Following on from Brad Anderson’s keynote speech on Empowering Your Journey to the Cloud was my next session – “Extend your Datacenter to the Cloud with Simon Davies.
As with the keynote this was a packed event.
Extend your datacenter to the cloud
Simon Davies began the presentation by highlighting the Azure strategy. If you’re an experienced Azure use then you’re probably already aware of much of the content.
- IT Pro’s and their challenges
- Azure from the ground up
- Datacentres, computers, storage, networks
- Moving up the stack to Platform Services
The public cloud is centred mainly around a shared responsibility. Whereas customers are responsible for the core components on premise (compute, storage, networking), Microsoft takes care of this in Azure. The customer still takes care of the OS, middleware, runtime and data.
Using PaaS, customers are still responsible for applications and data. With SaaS, the vendor takes care of everything.
IT leaders are thinking:
- Datacentres are too expensive
- Datacentres are over-provisioned
- This public cloud thing… is it cheaper? More complicated? Insecure?
How Microsoft Can Help
Microsoft’s Public Cloud Platform, Azure, has been around since 2009 and is built on global datacentres. It consists of infrastructures services, platform services and hybrid operations.
However the service doesn’t end there. Microsoft is bringing the stack back to your premises with Azure Stack. Continuous Improvement – lessons learned in the public cloud – can be fed back to the on-premises Azure Stack.
Microsoft’s infrastructure is certainly impressive:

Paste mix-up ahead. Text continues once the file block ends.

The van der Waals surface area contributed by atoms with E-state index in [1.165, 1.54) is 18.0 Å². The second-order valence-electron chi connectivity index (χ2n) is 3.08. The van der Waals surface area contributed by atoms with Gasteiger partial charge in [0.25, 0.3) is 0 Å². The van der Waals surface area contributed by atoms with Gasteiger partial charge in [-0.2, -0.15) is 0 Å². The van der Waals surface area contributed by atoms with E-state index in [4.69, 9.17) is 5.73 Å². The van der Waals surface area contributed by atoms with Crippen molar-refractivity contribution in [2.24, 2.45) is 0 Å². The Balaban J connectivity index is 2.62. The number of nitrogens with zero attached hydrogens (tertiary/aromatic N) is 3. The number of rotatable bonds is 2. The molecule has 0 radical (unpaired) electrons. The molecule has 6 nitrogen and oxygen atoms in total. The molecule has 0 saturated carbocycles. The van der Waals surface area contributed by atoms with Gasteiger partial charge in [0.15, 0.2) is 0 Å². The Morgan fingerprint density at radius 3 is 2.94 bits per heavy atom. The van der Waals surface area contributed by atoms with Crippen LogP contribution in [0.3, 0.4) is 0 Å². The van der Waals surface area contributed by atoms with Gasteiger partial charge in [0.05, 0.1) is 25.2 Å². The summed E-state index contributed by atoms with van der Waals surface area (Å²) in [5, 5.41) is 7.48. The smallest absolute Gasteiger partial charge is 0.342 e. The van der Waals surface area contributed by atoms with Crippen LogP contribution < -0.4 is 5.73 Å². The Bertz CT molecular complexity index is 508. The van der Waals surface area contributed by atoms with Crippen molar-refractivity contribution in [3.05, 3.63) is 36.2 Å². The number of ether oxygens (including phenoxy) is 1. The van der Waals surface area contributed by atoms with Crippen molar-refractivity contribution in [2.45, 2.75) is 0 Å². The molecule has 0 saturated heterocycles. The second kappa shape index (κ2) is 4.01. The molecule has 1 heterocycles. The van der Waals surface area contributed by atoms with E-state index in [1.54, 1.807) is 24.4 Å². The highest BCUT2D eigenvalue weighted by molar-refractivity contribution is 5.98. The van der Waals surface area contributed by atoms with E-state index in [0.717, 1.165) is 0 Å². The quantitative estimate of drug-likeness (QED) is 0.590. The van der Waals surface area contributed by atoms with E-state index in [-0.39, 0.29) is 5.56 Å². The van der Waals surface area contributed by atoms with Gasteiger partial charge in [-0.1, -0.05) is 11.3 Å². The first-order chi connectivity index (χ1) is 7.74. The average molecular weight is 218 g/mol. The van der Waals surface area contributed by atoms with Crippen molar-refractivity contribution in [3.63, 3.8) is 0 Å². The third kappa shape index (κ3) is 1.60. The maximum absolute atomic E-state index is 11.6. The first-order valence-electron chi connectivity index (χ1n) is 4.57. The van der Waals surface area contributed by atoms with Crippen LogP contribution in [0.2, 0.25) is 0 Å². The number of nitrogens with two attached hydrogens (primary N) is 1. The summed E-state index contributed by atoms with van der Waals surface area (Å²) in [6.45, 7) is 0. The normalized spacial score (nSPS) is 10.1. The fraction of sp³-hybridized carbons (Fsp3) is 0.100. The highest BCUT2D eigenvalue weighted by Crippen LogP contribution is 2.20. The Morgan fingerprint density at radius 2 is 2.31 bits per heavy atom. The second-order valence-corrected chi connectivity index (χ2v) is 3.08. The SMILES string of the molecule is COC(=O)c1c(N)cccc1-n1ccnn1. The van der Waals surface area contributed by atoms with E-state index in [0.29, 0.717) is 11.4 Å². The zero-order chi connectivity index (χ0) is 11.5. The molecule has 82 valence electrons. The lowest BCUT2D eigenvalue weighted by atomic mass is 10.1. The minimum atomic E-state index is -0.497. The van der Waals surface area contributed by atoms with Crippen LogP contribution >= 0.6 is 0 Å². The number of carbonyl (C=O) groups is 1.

- 100+ datacentres
- Top 3 networks in the world
- 22 live regions (some Government only)
- Twice as many regions as AWS, six times as many as Google
- Four more regions to come
- The largest VM in the World… 32 cores, 448GB RAM
If you choose to deploy services in one region you can automatically enable replication to another region for disaster recovery.
Each region is autonomous with regards to power and storage.
On top of the global infrastructure is compute (VMs and Container Service), storage (BLOB storage, Azure files and premium storage for guaranteed performance) and networking (including DNS services, load-balancers, VPN Gateways). Customers can also using existing telco providers to connect their on-premise networks to Azure. Site-to-site VPN networks are also available.
Simon then gave a live demo of the Azure Portal and IaaS. It’s important to note that whilst the portal is quick and easy, it’s not the only way to access Azure services. Command-line utilities exist, along with REST APIs.
Creating a new Windows Server 2012 R2 server was simply a case of filling out six boxes and clicking OK. Numerous virtual machine sizing options are available.
Once up and running, customers can access their newly-created Azure virtual machine by downloading a custom RDP file. Similarly Linux (in this case Red Hat) machines can be accessed using SSH.
Ironically, Simon’s VM failed to deploy…
On top of the Infrastructure Services are the Platform Services, of which some of them are:
- Services Compute
- Media & CDN
- Web & Mobile
- Developer Services
- Analytics & IoT
Microsoft is keen to stress their Trust and Control. This includes physical components, such as security staff, cameras and alarms, two-tier access control etc.
At the infrastructure level, Microsoft use operational security controls, red/blue team security challengers and forensics.
At the network level there are ACLs, security appliances and isolated VNets.
Finally at the VM level there are encrypted keystores and the like.
Microsoft Azure adheres and indeed embraces the following standards:
- ISO/IEC 27001
- SOC 1 & 2
- FIPS 140-2
- UK G-Cloud
There are a number of benefits to using a an ecosystem such as Azure. Examples include the marketplace for vendors, billing on your terms, integrated and consistent management and ease of deployment.
The next session is “Windows 10 in the Enterprise“.
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